Dialect Magazine

Fresh off the Plancha: Tasty Tacos and Tortas with Mexican-style Sodas

tacos_meatandonionstacos_and_tortasTacos and tortas are eaten throughout Mexico, and many stores and stalls are set up to serve them in all forms. Although, we are familiar with tacos (at least the U.S. version), torta is the word used to describe both the actual sandwich and the type of bun/bread it is served on.

There are many types of tortas but they’re usually spread with mashed beans, black or pinto, mayonnaise, and topped with avocado and pickled jalapenos. They can contain a string cheese called quesillo or Oaxaca cheese (similar to mozzarella string cheese), milanesa (a thin cut pork or chicken cutlet lightly breaded and pan fried), or shredded chicken in a spicy red adobo sauce.

taqueria_streetTaquerias serve tacos in all varieties. The tortillas are soft corn tortillas and are often doubled up so that one tortilla is layered on the other. The tacos are small and a person usually orders 3 or more. They contain finely chopped meat (not ground meat, as in the U.S.) that has been topped with chopped cilantro and onions and served alongside lime wedges, radish slices, and spring onions that have been grilled on the plancha, a round flat grill. Usually a choice of both salsa verde (green salsa) and red salsa is placed on the table. Tacos are almost always served in soft tortillas and never topped with cheese. With the cheddar and ground beef, the delicious U.S. taco is closer to a spicy hamburger than an actual Mexican taco. If craving a hard shell and cheese, a tostada can be ordered.

tacos_taqueria

There are many different kinds of tacos. One popular one is cecina, a salty thin sliced beef. Then there’s a spicy pork taco that cooks over an open flame called al pastor. The pork is often topped with a pineapple and then placed on the skewer, for added sweet flavor. There’s a thicker cut of beef called bistek. Chorizo, a flavorful ground pork sausage is often a choice. Then there are tacos with rice and hardboiled eggs, eaten for breakfast. Some tacos use other parts of the animal: There are also beef head tacos called cabeza, or beef tongue tacos, lengua, and fried beef intestine tacos, or tripa.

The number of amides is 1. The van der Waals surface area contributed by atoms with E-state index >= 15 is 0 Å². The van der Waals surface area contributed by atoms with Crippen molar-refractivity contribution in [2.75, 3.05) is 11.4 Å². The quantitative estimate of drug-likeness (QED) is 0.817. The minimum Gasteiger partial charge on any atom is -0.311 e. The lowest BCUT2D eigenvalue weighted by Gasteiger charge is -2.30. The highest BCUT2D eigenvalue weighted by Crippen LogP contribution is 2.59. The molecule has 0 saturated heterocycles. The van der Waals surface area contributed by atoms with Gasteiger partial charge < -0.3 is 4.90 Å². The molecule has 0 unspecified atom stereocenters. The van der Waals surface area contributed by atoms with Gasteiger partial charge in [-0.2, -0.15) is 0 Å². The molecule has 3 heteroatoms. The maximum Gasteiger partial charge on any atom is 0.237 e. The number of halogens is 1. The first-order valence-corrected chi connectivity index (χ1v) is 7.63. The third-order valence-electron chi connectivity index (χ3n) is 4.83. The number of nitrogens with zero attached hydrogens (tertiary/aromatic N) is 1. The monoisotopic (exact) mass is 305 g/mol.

Tacos durades (hard tacos), also called taquitas or flautes (flutes), are tortillas stuffed with mashed potatoes and onions or chorizo (spicy pork sausage), or shredded chicken or beef.  Tacos durades are rolled into a tube and deep-fried.

taqueria_tacos_don_dannyFor refreshments at taquerias, there are often sodas for sale in long neck glass bottles (the kind we used to have in the U.S. in the 80’s). Most popular international soda brands sold in Mexico contain sugar rather than the corn syrup that is used in the U.S. A lot of sugarcane is grown in Mexico, particularly in Puebla, where farmers have contracts with Coca-Cola and other soda companies, who then refine the sugar and use it in their sodas. You might actually prefer the flavor of a soda made in Mexico as it tastes like you remember it, if you are old enough to remember the 80’s.

There are more fruit flavored sodas, tropical fruit drinks, and a punch drink called sangria (that doesn’t contain wine).  They’re available at taquerias and are contained in glass bottles.  Aguas like Jamaica (ha-my-ick-a) and horchata are made fresh with ice in large glass containers. I go into detail about the aguas in another article.

FYI, the drinks are prepared with bottled water. Everyone in Mexico knows not to make drinks or ice with faucet water.

When traveling, it’s common to get stomach issues because the microflora is differs.  In Mexico, food, drinks and ice are prepared with clean and safe water since the tap water is not fit for drinking.  It is recommended that you use your own common sense, good judgement and precautions. 

Additional resources:

http://www.mademan.com/mm/how-eat-mexican-street-food-safely.html

Melissa Florero graduated from the Natural Gourmet Institute for Health and Culinary Arts in 2009. In addition, she has intermediate certification from the International Wine Center, 2009 and has a BA in Literature from SUNY Purchase, 2001. She is a recipe developer, a cook, a freelance online writer, and is working on her first culinary- themed novel. Visit her shop - www.littleredcookshop.com

Post a Comment